--Terra McVoy, Manager 

Friday, July 11, 2008

Book groups for adults

Yes, Little Shop of Stories is the premiere kidslit bookstore in all of Greater Atlanta, but we also have books for adults, and book groups for adults. Our longest running book group for grown-ups, the Mommies Who Read group, is currently on hiatus, but please check in to see what they're up to in the future. This group wasn't restricted to mommies, just women who like to discuss a good book.

Similarly, the Guys Who Read group isn't restricted to dads, just guys who like discussing books of all sorts. The guys have tackled some big issues in the past, but this is the biggest. They will discuss if there is indeed a God as they read Christopher Hitchens' God Is Not Great: How Religion Poisons Everything. They'll also be picking books for future meetings, so comes with titles. This month, they meet Thursday, July 17th at 7 pm.

Our newest group is called the Catch-All group, and it's defined as "co-ed, post-college, pre-babies." And we’re kicking off this book group with The Book of Other People, a collection of short-story character-sketches by 23 fabulous and funny authors like Jonathan Safran Foer, Nick Hornby, and George Saunders. The writers were given the instruction to “make somebody up,” and what resulted is a hodgepodge collection of liars, monsters, puppies, and average (or not-so-average) joes, edited by Zadie Smith.

Thursday, July 10, 2008

Book groups for girls

Miss Terra is the mastermind behind the two girl book groups.

The first is our middle school girls' book group. Glam Girls, the previous name for this group, has been reinvented and reborn as the brand-new Page Turners: a group of adventurous readers who are more interested in mysteries than makeup! To start things off, we’re reading the funtastic Kiki Strike, by Kirsten Miller, the story of a disgruntled Girl Scout and a secret city beneath Manhattan. And oh yeah—a totally kickin’ gang of girl spies!! They meet this month on Sunday, July 20th at 4:30 pm.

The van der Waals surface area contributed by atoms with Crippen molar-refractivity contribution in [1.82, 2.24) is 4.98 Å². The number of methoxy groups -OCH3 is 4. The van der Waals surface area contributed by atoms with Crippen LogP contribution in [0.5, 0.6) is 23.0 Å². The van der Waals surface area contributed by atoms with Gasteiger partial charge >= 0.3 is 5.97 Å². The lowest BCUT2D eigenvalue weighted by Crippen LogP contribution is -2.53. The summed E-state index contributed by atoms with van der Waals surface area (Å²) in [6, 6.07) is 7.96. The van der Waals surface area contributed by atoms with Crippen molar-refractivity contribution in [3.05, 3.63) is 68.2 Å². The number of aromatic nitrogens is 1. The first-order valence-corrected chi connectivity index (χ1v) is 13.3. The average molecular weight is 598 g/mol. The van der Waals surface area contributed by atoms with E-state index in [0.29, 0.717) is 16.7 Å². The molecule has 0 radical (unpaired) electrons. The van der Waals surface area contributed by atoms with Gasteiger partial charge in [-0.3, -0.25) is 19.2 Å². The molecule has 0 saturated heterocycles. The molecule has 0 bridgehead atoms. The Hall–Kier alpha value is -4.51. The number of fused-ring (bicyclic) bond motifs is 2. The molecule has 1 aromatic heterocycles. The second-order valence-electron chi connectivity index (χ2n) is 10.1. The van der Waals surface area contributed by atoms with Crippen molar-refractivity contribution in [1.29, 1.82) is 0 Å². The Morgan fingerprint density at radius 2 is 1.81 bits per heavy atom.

The second girl group is our all-new High School Girls Group!!

If you are entering 9th, 10th or 11th grade this year and are looking for a smart, hip group in which you can read and discuss deep books with a little more mature “bite” to them, then you’ll love our new book group. We’re kicking it off with the book Great and Terrible Beauty, by the wonderful Libba Bray.

Wednesday, July 9, 2008

book groups for guys!

We have two book groups for young guys, our Middle School Guys group and and the Adventure Boys group for chapter book readers.

This month, the Middle School Guys group meets on Friday, July 25th at 4:30 pm. We're reading The Black Book of Secrets, by F.E. Higgins. I picked this book because of it's opening scene: Ludlow Fitch about to get his teeth pulled by a nasty tooth merchant who is aided by Ludlow's own parents! Ludlow escapes to a remote village where he hides out and starts a new life…but what he doesn’t know is that his dark past is coming, and his terrible secrets will affect everyone around him. I picked this book because the opening scene grabbed me in a way that few openings have, and I can’t wait to read the rest!

The Adventure Boys group is reading a title provided by our wonderful rep from Harper Collins. The King of Attolia by Megan Whalen Turner is the book and it is free to all Boys in our group! Filled with political intrigue, medieval espionage, and assassination plots, this book is an engaging look at what happens in the days and years after a young pauper rises to become king. Come by and pick up your copy!

Also, as a heads up to all of our Boys looking to get in their summer reading requirements-- Holes by Louis Sachar will be our August book, selection courtesy of Kane, Adventure Boy extraordinaire!

The Adventure Boys meet next on Thursday, July 31st at 4 pm.

Tuesday, July 8, 2008